38. Fredstrom, P. K., Adams, R. E., & Gilman, R. (2011). Electronic and school-based victimization: unique contexts for adjustment difficulties during adolescence. Journal of Youth and Adolescence, 40, 405–415.CrossRefGoogle Scholar
  39. Given, L. (2008). Convenience sample. In The SAGE Encyclopedia of Qualitative Research Methods. SAGE Publications.  https://doi.org/10.4135/9781412963909.n68 .
  40. GSMA. (2011). Children’s use of cellphones: an international comparative study. NITTDOCOMO. Available on line http://www.gsma.com/publicpolicy/wpcontent/uploads/2012/06/DOCOMO_Report2810_EXECSUM_Ar.pdf.
  41. Heiman, T., Olenik-Shemesh, D., & Eden, S. (2015). Cyberbullying involvement among students with ADHD: relation to loneliness, self-efficacy and social support. European Journal of Special Needs Education, 30(1), 15–29.CrossRefGoogle Scholar
  42. Hinduja, S., & Patchin, J. W. (2008). Bullying beyond the schoolyard: preventing and responding to cyberbullying. Thousand Oaks: Corwin Press.Google Scholar
  43. Hinduja, S., & Patchin, J. W. (2010). Bullying, cyberbullying, and suicide. Archives of Suicide Research, 14(3), 206–221.CrossRefGoogle Scholar
  44. Hinduja, S., & Patchin, J. W. (2011). High-tech cruelty. Educational Leadership, 68(5), 48–52.Google Scholar
  45. Hong, F., Chiu, S., & Huang, D. (2012). A model of the relationship between psychological characteristics, mobile phone addiction and use of mobile phones by Taiwanese university female students. Computers in Human Behavior, 28(6), 2152–2159.  https://doi.org/10.1016/j.chb.2012.06.020.CrossRefGoogle Scholar
  46. Jiménez, F., Sánchez, G., & Tobón, C. (2009). A social desirability scale for the MMPI-2. Which of the two: Wiggins (WSD) or Edwards (ESD)? The European Journal of Psychology Applied to Legal Context, 1, 147–163.Google Scholar
  47. Juvonen, J., & Gross, E. F. (2008). Extending the school grounds?—bullying experiences in cyberspace. Journal of School Health, 78(9), 496–505.  https://doi.org/10.1111/j.1746-1561.2008.00335.x.CrossRefPubMedGoogle Scholar
  48. Khalil, A., Alharbi, N., Alhawasawi, H., & Albander, A. (2016). Prevalence of Internet addiction among nursing students and the association with their academic performance and mental health. Athens Journal of Health, 3(4), 291–306.CrossRefGoogle Scholar
  49. Khamis, V. (2015). Bullying among school-age children in the greater Beirut area: risk and protective factors. Child Abuse and Neglect, 39, 137–146.CrossRefGoogle Scholar
  50. Kim, Y., Lee, N., & Lim, Y. (2017). Gender differences in the association of smartphone addiction with food group consumption among Korean adolescents. Public Health, 145, 132–135.  https://doi.org/10.1016/j.puhe.2016.12.026.CrossRefPubMedGoogle Scholar
  51. Kırcaburun, K., & Bastug, I. (2016). Predicting cyberbullying tendencies of adolescents with problematic Internet use. International Journal of Social Science, 48, 385–396.  https://doi.org/10.9761/JASSS3597.CrossRefGoogle Scholar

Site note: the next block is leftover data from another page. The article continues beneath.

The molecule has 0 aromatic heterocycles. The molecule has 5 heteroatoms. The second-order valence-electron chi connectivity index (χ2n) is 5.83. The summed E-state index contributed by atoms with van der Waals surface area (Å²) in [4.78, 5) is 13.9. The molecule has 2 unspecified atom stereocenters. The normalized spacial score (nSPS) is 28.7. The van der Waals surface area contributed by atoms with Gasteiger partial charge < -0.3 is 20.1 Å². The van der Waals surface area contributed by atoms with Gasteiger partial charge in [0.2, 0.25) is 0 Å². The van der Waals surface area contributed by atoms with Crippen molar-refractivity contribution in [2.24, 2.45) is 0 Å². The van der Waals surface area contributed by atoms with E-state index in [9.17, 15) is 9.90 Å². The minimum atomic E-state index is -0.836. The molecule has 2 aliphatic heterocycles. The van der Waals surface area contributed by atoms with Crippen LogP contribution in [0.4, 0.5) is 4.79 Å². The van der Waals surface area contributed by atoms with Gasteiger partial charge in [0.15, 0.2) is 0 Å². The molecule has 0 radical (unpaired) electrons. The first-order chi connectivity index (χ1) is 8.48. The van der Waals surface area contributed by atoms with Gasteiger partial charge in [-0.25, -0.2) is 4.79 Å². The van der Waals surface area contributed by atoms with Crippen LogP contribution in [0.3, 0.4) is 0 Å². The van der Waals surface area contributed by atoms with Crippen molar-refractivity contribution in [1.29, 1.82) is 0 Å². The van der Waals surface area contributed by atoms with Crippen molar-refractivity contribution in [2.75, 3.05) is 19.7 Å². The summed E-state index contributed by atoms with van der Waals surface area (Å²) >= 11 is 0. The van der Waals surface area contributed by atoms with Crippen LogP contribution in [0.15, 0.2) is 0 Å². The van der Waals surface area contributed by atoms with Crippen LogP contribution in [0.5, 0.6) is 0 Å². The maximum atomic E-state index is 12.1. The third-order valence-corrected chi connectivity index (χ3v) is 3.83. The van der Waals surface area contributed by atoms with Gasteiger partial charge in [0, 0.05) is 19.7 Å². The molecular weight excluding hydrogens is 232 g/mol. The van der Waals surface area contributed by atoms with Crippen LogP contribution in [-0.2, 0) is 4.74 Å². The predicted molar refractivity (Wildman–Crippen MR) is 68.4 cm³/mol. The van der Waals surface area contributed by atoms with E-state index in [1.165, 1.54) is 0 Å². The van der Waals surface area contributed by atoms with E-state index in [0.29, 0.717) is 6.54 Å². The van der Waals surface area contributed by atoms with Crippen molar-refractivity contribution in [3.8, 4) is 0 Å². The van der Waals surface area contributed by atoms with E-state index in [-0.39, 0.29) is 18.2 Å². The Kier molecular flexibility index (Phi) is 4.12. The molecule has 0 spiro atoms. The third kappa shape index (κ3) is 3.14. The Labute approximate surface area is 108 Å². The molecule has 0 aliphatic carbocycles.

52. Kwon, Y., & Paek, K. (2016). The influence of smartphone addiction on depression and communication competence among college students. Indian Journal of Science and Technology, 9(41), 1–8.  https://doi.org/10.17485/ijst/2016/v9i41/103844.CrossRefGoogle Scholar
  53. Lee, E. (2015). Too much information: heavy smartphone and Facebook utilization by African American young adults. Journal of Black Studies, 46(1), 44–61 https://doi-org.sdl.idm.oclc.org/10.1177/0021934714557034.CrossRefGoogle Scholar
  54. Long, J., Liu, T., Liao, Y., Qi, C., He, H., Chen, S., & Billieux, J. (2016). Prevalence and correlates of problematic smartphone use in a large random sample of Chinese undergraduates. BMC Psychiatry, 16, 408–420.  https://doi.org/10.1186/s12888-016-1083-3.CrossRefPubMedPubMedCentralGoogle Scholar
  55. Lopez-Fernandez, O. (2017). Short version of the Smartphone Addiction Scale adapted to Spanish and French: towards a cross-cultural research in problematic mobile phone use. Addictive behviours, 64, 275–280.  https://doi.org/10.1016/j.addbeh.2015.11.013.CrossRefGoogle Scholar
  56. Madewy, M. (2013). Effects of the mobile phone on social interaction patterns among university students: Université de Constantine as an example. Unpublished MA Thesis, College of Human, Social and Islamic Sciences. Hadj Lakhadar Université, Batna. (In Arabic).Google Scholar
  57. Muñiz, J., Elosua, P., & Hambleton, R. K. (2013). International Test Commission Guidelines for test translation and adaptation: Second edition. Psicothema, 25, 151–157.  https://doi.org/10.7334/psicothema2013.24.CrossRefPubMedGoogle Scholar
  58. Nartgün, Ş. S., & Cicioğlu, M. (2015). Problematic Internet use and cyber bullying in vocational school students. International Online Journal of Educational Sciences, 7(3), 10–26.Google Scholar
  59. Navarro, R., Serna, C., Martínez, V., & RuizOliva, R. (2013). The role of Internet use and parental mediation on cyberbullying victimization among Spanish children from rural public schools. European Journal of Psychology of Education, 28(3), 725–745.CrossRefGoogle Scholar
  60. Olenik-Shemesh, D., Heiman, T., & Eden, S. (2012). Cyberbullying victimization in adolescence: relationships with loneliness and depressive mood. Emotional and Behavioural Difficulties, 17(3–4), 361–374.CrossRefGoogle Scholar
  61. Olufadi, Y. (2015). Configurationally approach to the investigation of the multiple paths to success of students through mobile phone use behaviors. Computers, 86, 84–104.Google Scholar